Chasing the Devil at Foggy Bottom
The Future of Religion in American Diplomacy
Understanding the role of religion in global politics is crucial for effective diplomacy.
Many American policy makers are squeamish about religion’s role in diplomacy. Nevertheless, religion plays a crucial and complex part in global affairs, such as in sustainable development, various human rights issues, and fomenting and mitigating conflict. Shaun A. Casey, the founding director of the US Department of State’s Office of Religion and Global Affairs, makes a compelling case for the necessity of understanding global religion in Chasing the Devil at Foggy Bottom.
In this fresh and provocative narrative, Casey writes frankly about his work integrating sophisticated, research-driven policy into the State Department under Secretary of State John Kerry. Their new strategy went beyond older paradigms that focused myopically on religious freedom or countering violent extremism. Such reductive approaches, Casey insists, cost thousands of lives and trillions of dollars in the US’s ill-fated invasion of Iraq in 2003. Witty and astute, Casey recounts his team’s challenges in DC politics as well as in the major global events of his tenure, including climate change, the rise of ISIL, and the refugee crisis.
On a global stage with higher stakes than ever, effective diplomacy is imperative. Yet in this critical moment, the United States’s reputation has faltered. Chasing the Devil at Foggy Bottom offers a path forward to better foreign policy.
Table of Contents
Foreword by John Kerry
2. The $7 Trillion Hedgehog
3. Male, Pale, and not Quite Yale
5. The Man in the White Hat
6. Through the Golden Door
8. Responding to the Universe
9. The Devil?
“What happens when a relatively unknown professor at Harvard Divinity School is invited by a US Secretary of State to establish and direct a well-resourced government Office of Religion and Global Affairs located in Washington, DC (in the oddly named Foggy Bottom district)? This extraordinary book gives a unique, first-hand answer.”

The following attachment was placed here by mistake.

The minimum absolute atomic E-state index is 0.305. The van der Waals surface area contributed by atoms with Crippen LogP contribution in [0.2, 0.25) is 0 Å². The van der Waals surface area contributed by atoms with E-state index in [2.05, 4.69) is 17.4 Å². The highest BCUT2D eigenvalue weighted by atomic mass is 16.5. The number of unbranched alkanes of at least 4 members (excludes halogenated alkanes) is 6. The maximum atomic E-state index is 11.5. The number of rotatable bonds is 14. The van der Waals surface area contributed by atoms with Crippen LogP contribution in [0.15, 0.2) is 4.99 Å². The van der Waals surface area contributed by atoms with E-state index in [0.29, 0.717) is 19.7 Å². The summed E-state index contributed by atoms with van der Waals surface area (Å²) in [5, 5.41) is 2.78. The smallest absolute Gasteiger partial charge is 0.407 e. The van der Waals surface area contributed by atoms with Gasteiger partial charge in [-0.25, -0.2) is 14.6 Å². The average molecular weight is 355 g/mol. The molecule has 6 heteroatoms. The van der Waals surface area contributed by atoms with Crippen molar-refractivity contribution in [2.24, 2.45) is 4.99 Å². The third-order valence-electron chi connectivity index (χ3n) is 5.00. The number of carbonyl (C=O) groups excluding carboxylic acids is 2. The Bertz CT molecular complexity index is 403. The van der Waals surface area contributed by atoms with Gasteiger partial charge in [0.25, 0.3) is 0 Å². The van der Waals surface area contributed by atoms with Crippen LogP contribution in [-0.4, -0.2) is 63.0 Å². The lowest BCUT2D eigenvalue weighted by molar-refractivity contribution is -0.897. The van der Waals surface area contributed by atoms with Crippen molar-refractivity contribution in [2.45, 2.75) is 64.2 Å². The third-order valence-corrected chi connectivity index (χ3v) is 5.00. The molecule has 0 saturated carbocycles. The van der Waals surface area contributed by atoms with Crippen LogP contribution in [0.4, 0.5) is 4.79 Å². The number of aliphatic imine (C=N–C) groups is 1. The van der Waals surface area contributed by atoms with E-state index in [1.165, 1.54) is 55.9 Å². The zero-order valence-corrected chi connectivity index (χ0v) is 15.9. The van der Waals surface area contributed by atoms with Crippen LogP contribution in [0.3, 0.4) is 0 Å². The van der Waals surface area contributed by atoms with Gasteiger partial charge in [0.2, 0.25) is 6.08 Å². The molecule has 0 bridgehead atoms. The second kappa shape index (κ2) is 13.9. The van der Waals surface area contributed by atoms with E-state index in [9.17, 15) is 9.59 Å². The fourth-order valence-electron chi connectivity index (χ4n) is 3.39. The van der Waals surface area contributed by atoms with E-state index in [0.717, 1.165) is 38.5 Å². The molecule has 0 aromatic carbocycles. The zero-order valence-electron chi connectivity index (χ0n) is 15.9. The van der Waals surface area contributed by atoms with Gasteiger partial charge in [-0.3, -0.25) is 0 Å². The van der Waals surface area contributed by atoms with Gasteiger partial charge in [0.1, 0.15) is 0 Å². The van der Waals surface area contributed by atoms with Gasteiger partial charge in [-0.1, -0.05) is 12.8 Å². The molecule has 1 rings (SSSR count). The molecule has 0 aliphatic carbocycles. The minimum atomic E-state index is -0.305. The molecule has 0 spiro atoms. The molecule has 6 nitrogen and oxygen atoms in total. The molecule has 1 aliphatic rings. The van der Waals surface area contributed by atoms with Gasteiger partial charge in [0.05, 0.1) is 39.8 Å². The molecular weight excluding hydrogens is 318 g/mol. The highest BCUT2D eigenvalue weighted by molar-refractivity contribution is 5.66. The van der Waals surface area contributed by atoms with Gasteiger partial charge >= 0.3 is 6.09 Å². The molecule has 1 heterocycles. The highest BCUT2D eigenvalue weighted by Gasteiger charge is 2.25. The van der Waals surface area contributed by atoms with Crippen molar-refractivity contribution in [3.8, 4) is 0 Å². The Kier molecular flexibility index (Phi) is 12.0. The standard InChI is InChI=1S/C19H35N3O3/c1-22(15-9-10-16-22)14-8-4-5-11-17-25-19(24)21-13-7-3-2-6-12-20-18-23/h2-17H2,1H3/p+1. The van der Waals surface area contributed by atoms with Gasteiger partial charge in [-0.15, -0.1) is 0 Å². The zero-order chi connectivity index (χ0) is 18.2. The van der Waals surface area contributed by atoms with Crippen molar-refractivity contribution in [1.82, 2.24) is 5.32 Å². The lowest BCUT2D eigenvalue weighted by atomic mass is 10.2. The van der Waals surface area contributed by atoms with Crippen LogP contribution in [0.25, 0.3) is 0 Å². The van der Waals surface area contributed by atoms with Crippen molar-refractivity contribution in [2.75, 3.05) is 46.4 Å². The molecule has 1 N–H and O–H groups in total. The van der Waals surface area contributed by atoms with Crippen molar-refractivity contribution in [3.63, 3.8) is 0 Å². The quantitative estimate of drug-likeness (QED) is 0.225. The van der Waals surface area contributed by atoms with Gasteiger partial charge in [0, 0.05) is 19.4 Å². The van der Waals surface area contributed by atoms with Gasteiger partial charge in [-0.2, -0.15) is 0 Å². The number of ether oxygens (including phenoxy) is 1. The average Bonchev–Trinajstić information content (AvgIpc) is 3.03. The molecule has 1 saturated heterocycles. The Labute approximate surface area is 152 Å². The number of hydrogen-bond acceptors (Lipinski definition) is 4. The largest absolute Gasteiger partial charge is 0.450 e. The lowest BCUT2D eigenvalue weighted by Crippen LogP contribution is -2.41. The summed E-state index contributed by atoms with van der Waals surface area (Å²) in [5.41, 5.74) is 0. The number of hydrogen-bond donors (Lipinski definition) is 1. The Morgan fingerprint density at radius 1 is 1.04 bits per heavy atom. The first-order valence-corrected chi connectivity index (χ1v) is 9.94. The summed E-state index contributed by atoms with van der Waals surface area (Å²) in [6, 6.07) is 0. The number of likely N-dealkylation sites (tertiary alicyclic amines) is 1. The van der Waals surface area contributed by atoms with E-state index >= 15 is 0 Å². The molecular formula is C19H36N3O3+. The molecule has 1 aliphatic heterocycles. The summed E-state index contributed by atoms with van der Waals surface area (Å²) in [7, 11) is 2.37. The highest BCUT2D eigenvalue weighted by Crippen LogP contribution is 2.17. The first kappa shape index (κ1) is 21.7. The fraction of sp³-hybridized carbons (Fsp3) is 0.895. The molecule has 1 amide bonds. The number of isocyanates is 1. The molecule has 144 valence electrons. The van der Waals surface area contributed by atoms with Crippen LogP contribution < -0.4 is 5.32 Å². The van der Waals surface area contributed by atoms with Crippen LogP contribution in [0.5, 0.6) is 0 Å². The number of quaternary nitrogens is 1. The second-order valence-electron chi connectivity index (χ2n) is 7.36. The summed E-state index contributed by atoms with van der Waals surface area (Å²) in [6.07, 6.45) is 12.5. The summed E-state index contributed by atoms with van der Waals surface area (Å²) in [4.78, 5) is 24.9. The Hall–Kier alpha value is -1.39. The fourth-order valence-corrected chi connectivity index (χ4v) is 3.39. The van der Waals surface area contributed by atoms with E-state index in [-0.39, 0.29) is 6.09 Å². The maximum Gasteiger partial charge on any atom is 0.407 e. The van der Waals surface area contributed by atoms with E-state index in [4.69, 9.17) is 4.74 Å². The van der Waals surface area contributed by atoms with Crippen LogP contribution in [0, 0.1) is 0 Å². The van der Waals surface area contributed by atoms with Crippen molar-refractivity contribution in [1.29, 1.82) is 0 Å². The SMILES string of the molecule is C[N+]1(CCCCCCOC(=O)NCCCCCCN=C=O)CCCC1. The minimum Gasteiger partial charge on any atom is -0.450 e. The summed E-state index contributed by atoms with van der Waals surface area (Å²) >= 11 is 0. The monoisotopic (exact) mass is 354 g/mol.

“Can we continue to ignore the geopolitical significance of religion? Shaun Casey clearly demonstrates the high cost of doing so. As a specialist in religious ethics and as the founding director of the US Department of State’s Office of Religion and Global Affairs, there is no one better suited than Casey to illustrate the role that religion has always played globally in public life, while also offering a vision on how to intelligently craft foreign policy that is religiously literate.”
—Aristotle Papanikolaou, Fordham University
“Shaun Casey has done the impossible: he brought a critical new element into our government bureaucracy, demonstrated its success, won at least some grudging acceptance, garnered appreciation from some would-be critics, and lived to write about it with panache.”
—Ruth Messinger, American Jewish World Service
“In her reflections on serving as Secretary of State, Madeleine Albright made the extraordinary recommendation that the US take religion seriously in its foreign policy. Her recommendation was not instantiated until Secretary John Kerry appointed Shaun Casey to build and lead the Department of Religion and Global Affairs in the State Department in 2013. This unabashedly candid and honest narrative is the story of the four years Casey led this office. It is a compelling argument for the need to take religion seriously in international and domestic diplomacy. It should be read by all who are interested in addressing the major issues confronting humans today.”
—Gregory E. Sterling, Yale Divinity School
“What should politicians and policy makers know about religion at home and abroad, and what is the cost of ignorance? These are the questions interrogated by Casey’s important book, which is part memoir and part record of an extraordinary experiment at the State Department under John Kerry’s leadership. As the first leader of the Religion and Global Affairs unit at State, Casey tells a compelling story of both the obstacles and the opportunities of bringing a more sophisticated approach to religion to bear on the great issues of the early twenty-first century. Alas, what was quickly built was even more quickly demolished, leaving the reader to ponder how high the cost needs to be before Washington’s political and bureaucratic elites recognize that religious literacy is not just an academic slogan, but a diplomatic necessity.”
—David N. Hempton, Harvard Divinity School
National Catholic Reporter
“Casey tells his tale with a good balance of anecdote and analysis, and a fine writing style. You won’t regret taking the time to read this volume.”